If its later in the day, or money is tight, do you normally either go to the range, or play nine? I normally go to the range, since money is tight on college guys, but I just haven't played in forever it seems.....just wanna know everyone's thoughts on this.
Play 9 or go to the range?
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I find the 9 holes more useful as it forces the "right first time" if you have a consolidated swing and are looking for more experience in shots etc. And you dont mind losing some balls as a consequence... And if the course is empty you can hit multiple balls if a shot displeases you.
The range is more useful when time is limited and you want to groove a specific part over and over
I have this delimma every Friday, and honestly it depends on when I can get to the course. My group of regular guys tee tee off at 2:30 so if I can get out of the office by 3:50 I can get to the course and play the back 9 with them. If I leave anytime after 4:15 I just go hit 3 bags of balls on the range. I mean, I could go and play 9 by myself, but I like playing with the guys.
I think another factor is what you do at the range. Most people don't use range time efficiently. I usually play 9 holes instead, although my choice is easier for me, because both options are relatively cheap. But 9 holes allow work on the mental game as well as the physical, something that's hard to get at a range. Even if you are hitting less, this 9 holes of practice allows you to really think out each shot.
Alternate because you need time at both. Since you're a college student, I think you'll appreciate this analogy; you do the class assignments and homework (range) and then you take the mid-term (course). Your mid-term score shows what areas you've sufficiently grasped and what areas need additional work. Similarly, if you note the fairways hit, GIR, putts, etc. on your scorecard, you can determine what areas you've sufficiently grasped and what areas need additional attention. Armed with this information, you head back to the range and work on your "problem" areas.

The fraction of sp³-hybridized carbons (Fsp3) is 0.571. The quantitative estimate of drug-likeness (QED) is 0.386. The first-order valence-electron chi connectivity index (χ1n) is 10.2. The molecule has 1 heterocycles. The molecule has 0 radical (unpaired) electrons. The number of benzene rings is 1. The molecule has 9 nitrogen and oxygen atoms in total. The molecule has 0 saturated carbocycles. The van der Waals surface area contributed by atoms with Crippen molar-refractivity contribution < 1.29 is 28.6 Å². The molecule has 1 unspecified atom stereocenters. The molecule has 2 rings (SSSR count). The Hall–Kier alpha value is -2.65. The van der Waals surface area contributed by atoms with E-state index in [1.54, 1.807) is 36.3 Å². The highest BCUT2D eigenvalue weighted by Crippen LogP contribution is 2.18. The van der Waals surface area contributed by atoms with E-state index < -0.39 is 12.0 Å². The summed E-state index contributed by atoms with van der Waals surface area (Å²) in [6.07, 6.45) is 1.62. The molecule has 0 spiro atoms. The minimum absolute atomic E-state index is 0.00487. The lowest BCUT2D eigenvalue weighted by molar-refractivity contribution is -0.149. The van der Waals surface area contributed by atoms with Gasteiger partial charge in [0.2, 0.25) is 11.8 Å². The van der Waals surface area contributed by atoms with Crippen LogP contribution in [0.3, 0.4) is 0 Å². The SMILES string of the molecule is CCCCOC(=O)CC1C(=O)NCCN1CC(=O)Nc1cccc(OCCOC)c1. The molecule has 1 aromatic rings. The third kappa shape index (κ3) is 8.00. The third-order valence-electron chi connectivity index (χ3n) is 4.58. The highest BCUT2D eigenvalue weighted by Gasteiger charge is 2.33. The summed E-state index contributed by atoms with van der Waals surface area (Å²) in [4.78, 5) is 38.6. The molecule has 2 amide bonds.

My newest instructor splits up my lessons that way. We spend a bit of time on the range to work on specific things. From there, we go to the course and play 2 or 3 holes so he can gauge how well I've grasped those instructions and to evaluate what other areas need additional support.
Unless you are really working on a change or swing issue ..... the range for sure.
If not, play the course, as feel for real lies and feel for the shots distances, trajectories, spin, etc...... etc. is done there.
Golf has become a driving range game, youngsters need to play the courses more often to develop feel, which can only been done at the course !
Play the 9. I try to fit in a 9 every Friday too, and courses arent cheap out here in Japan. Id love to play courses more often, but thats mostly because I've done enough swing mechanic work, I just want more course management experience. Heck, I'd like to have my own private course in the backyard so I could play that, but if I did, I'd probably be a rich pro who's always on the road playin courses all over the world.
I enjoy range time, both for using it "wisely" and, when I get tired, sometimes just whacking balls as an exercise in itself. After all, the game is supposed to be fun, not JUST focus...
Lately I've been playing more, but I need to swing the balance back toward range (and chipping/putting) time. It is useful to practice things on the course, but for me, it's easier to truly work on something on the range.
Also, if it's late and time is going to be an issue, I'd definitely go with the range. While I'm all for playing quickly, having a hard deadline and a sense that you must finish in a hurry is a recipe for an unpleasant round for me.
I've always played over range but I'd say if your looking to improve, the range is better. But you really got to have something concrete you want to work on for improvement to happen. I'd say over the years I'd be a better player if I went to the range more but I really enjoy playing. The range isn't playing golf. I like the variety of shots you have to hit when playing. I also seem to be better on the course and more consistant than I am hitting balls at the range.
I believe if you can only do one it depends on the state of your game. If you feel you are swinging well but not scoring then play. If you feel you are not swinging well then range. I am at the point where getting my game from the range to the course is the issue, so playing makes more sense.